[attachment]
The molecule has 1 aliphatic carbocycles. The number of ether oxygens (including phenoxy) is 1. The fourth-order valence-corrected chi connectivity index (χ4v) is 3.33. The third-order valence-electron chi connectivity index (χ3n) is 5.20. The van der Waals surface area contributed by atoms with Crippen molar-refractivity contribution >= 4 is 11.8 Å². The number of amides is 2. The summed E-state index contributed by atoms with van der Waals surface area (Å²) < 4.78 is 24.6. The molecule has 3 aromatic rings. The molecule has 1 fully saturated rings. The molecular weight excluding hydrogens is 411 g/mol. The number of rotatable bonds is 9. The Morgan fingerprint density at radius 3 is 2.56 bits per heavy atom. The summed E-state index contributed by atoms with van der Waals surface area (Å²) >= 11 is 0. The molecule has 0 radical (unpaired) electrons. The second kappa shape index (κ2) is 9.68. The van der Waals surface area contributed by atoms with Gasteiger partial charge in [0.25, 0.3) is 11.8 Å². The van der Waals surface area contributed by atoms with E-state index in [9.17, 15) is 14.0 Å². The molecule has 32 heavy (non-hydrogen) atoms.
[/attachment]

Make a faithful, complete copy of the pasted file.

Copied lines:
The molecule has 1 aliphatic carbocycles. The number of ether oxygens (including phenoxy) is 1. The fourth-order valence-corrected chi connectivity index (χ4v) is 3.33. The third-order valence-electron chi connectivity index (χ3n) is 5.20. The van der Waals surface area contributed by atoms with Crippen molar-refractivity contribution >= 4 is 11.8 Å². The number of amides is 2. The summed E-state index contributed by atoms with van der Waals surface area (Å²) < 4.78 is 24.6. The molecule has 3 aromatic rings. The molecule has 1 fully saturated rings. The molecular weight excluding hydrogens is 411 g/mol. The number of rotatable bonds is 9. The Morgan fingerprint density at radius 3 is 2.56 bits per heavy atom. The summed E-state index contributed by atoms with van der Waals surface area (Å²) >= 11 is 0. The molecule has 0 radical (unpaired) electrons. The second kappa shape index (κ2) is 9.68. The van der Waals surface area contributed by atoms with Gasteiger partial charge in [0.25, 0.3) is 11.8 Å². The van der Waals surface area contributed by atoms with E-state index in [9.17, 15) is 14.0 Å². The molecule has 32 heavy (non-hydrogen) atoms.